Saturday, 16 July 2011

The written British constitution

The British constitution may be uncodified, but it is not unwritten.  As Lord Scarman put it:
[O]ur constitution is not "unwritten" but hidden and difficult to find. Much of it is, of course, in writing in the sense that it is published and available to all who wish to read it. The 1688 settlement is incorporated into our statute law: but how many of us read Acts of Parliament? And the settlement is not the whole constitution.... The citizen lacks a constitution which he can read and understand....
In this post, I want to identify some places where the written British constitution can be located.

1.  Statutes

In a previous post, I sought to distill the following list of constitutional statutes:

• Magna Carta
• Bill of Rights 1689
• Act of Settlement 1700
• Act of Union 1707
• European Communities Act 1972
• Human Rights Act 1998
• Scotland Act 1998
• Government of Wales Acts 1998 and 2006 

To these can probably be added the Constitutional Reform Act 2005 and the Constitutional Reform and Governance Act 2010.

2.  Treaties

• The Treaty on European Union (originally the Maastricht Treaty)
• The Treaty on the Functioning of the European Union (originally the Treaty of Rome)
• The European Convention on Human Rights (Convention for the Protection of Human Rights and Fundamental Freedoms) 

3.  Cases

Case of Proclamations (1611) 12 Co Rep 74 - The monarch has no unilateral power to legislate and must act within the law.

Entick v Carrington (1765) 19 State Tr 1029 - Officers of the state must act within the law.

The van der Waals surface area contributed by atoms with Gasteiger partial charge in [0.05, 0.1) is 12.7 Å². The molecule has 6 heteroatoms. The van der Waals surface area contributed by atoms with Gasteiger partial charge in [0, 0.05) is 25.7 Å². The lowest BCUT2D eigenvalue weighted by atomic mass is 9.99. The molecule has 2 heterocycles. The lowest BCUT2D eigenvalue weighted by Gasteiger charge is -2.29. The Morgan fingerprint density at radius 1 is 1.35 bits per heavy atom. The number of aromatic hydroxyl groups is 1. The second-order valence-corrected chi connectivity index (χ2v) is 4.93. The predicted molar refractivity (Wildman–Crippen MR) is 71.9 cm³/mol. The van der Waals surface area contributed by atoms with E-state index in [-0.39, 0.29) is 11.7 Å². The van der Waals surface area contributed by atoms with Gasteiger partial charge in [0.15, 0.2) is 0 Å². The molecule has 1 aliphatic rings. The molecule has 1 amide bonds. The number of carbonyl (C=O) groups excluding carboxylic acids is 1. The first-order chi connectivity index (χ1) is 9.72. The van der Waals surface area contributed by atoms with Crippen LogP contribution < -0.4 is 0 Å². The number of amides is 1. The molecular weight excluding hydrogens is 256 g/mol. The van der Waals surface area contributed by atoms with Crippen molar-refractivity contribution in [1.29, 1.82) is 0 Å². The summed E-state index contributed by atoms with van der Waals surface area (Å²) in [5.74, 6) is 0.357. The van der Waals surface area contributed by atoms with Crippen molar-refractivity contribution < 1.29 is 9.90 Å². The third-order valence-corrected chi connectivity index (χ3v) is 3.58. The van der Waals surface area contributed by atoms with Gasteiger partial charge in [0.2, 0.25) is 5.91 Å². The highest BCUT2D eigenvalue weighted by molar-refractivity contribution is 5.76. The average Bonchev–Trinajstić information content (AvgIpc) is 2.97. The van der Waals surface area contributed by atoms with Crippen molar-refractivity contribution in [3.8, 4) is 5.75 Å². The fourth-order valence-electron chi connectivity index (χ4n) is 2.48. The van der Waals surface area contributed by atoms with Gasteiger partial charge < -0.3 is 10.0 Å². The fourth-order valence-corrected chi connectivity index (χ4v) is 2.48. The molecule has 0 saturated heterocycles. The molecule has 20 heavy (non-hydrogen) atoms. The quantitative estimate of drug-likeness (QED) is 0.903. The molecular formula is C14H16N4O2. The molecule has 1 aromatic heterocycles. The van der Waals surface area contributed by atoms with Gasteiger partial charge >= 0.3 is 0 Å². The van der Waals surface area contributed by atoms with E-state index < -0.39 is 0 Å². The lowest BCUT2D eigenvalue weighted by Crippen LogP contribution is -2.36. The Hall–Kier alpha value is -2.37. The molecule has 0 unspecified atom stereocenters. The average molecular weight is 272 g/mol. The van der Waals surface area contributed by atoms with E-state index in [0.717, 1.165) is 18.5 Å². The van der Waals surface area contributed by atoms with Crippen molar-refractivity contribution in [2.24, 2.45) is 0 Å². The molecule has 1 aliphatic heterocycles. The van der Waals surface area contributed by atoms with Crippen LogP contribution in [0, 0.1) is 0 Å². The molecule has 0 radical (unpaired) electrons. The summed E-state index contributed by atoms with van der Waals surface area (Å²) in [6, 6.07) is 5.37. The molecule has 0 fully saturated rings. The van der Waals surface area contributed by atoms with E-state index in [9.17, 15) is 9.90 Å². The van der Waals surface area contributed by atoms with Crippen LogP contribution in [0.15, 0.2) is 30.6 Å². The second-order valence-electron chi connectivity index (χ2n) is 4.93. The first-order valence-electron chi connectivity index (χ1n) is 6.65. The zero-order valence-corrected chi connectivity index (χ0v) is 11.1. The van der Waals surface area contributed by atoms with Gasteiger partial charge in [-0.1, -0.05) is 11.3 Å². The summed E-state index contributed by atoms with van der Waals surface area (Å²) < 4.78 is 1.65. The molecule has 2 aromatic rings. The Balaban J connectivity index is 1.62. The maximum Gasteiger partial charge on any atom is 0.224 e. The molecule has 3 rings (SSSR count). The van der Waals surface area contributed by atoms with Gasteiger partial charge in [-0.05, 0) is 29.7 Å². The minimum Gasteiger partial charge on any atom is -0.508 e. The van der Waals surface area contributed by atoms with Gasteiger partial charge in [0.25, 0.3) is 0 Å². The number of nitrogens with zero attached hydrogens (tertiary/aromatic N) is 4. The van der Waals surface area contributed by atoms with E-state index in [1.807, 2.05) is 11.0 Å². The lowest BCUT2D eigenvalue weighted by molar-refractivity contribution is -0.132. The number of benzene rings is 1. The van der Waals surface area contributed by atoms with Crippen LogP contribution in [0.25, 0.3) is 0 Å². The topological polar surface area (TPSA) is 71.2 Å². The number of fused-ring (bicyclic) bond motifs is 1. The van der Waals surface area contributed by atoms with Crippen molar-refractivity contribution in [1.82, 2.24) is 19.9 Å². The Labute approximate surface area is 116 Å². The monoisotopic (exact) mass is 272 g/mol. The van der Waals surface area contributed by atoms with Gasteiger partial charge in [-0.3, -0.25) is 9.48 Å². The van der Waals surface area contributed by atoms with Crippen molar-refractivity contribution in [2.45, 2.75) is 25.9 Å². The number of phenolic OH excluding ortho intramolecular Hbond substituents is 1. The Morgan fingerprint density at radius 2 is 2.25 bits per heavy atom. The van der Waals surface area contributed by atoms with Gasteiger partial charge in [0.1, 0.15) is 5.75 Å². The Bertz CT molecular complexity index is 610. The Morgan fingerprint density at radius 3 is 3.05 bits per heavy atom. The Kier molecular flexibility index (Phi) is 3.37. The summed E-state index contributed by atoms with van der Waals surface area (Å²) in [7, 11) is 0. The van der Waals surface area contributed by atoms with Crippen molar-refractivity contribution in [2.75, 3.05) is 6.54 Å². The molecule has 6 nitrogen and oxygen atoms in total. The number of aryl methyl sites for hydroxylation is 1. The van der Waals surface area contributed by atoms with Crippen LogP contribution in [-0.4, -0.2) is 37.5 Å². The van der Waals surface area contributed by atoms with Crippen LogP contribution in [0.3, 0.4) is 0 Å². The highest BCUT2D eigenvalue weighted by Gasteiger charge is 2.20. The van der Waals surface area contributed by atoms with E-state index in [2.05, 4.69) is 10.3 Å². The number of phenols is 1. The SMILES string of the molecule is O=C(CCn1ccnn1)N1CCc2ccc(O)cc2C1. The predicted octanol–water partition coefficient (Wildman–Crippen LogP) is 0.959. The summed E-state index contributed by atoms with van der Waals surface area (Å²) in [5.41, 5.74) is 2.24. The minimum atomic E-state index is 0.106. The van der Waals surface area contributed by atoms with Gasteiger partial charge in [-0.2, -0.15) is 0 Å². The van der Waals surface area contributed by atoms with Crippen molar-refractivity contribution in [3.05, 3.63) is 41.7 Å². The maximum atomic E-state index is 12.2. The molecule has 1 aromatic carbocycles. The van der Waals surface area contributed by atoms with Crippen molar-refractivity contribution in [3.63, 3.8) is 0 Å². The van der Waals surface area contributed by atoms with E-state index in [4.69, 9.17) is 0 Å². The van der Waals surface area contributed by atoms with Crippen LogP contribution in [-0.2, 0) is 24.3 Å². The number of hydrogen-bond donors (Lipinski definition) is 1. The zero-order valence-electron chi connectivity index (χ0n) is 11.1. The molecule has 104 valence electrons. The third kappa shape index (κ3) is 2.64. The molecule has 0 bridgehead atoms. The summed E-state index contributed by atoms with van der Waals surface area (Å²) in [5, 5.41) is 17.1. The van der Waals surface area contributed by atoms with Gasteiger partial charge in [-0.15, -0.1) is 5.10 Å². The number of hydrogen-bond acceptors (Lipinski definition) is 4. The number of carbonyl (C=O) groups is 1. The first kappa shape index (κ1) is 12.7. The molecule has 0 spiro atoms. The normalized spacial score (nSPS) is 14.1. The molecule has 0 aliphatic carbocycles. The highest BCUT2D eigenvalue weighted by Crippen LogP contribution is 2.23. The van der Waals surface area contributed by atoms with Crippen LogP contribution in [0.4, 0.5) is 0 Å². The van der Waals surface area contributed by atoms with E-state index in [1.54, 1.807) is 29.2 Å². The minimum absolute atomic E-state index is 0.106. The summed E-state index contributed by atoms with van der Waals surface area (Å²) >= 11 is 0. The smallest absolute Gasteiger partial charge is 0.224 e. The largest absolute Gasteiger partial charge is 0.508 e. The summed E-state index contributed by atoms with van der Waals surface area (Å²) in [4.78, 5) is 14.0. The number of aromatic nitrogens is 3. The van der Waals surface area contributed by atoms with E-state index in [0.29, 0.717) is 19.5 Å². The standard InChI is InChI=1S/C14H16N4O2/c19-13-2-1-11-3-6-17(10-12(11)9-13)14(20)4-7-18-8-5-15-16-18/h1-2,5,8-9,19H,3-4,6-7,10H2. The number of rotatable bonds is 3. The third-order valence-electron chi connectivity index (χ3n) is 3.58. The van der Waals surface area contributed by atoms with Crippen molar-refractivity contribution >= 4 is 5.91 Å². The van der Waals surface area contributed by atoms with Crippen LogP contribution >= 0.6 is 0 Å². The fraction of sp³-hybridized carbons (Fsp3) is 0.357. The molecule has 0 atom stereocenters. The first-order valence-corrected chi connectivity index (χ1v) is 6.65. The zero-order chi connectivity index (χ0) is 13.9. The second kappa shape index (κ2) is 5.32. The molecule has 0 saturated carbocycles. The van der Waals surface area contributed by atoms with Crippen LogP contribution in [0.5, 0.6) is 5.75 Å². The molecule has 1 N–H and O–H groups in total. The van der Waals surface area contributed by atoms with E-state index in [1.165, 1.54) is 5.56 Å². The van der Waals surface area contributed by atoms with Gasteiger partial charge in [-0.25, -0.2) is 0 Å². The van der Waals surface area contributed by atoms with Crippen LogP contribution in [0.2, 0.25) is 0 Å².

Pickin v British Railways Board [1974] AC 765 - Parliament is sovereign and supreme.

R v Secretary of State for Transport (ex parte Factortame) (No 2) [1991] 1 AC 603 - EU law takes precedence over domestic UK law by virtue of the European Communities Act 1972.

M v Home Office [1994] AC 377 - Injunctions bind the executive because the executive is required to obey the law.

Jackson v Attorney General [2005] UKHL 56 - Landmark set of judgments from the House of Lords on the Parliament Acts and parliamentary supremacy.

4.  Academic works

Halsbury's Laws says that "in a field such as constitutional law, where case law is often scanty, the views of writers of repute enjoy considerable persuasive authority".

Works of authority would include the following:
• Blackstone, Commentaries on the Laws of England (1765-1769)
• Dicey and Wade, Introduction to the Study of the Law of the Constitution (10th ed., 1959)
• Bogdanor, The Monarchy and the Constitution (1995)
• Bradley and Ewing, Constitutional and Administrative Law (15th ed., 2010)
• Erskine May, Treatise on the Law, Privileges, Proceedings and Usage of Parliament (24th ed., 2011)

5.  Official documents

Final report of the Joint Committee on Conventions (2006)
• The Governance of Britain: Review of the Executive Royal Prerogative Powers: Final Report (2009)
• The draft Cabinet Manual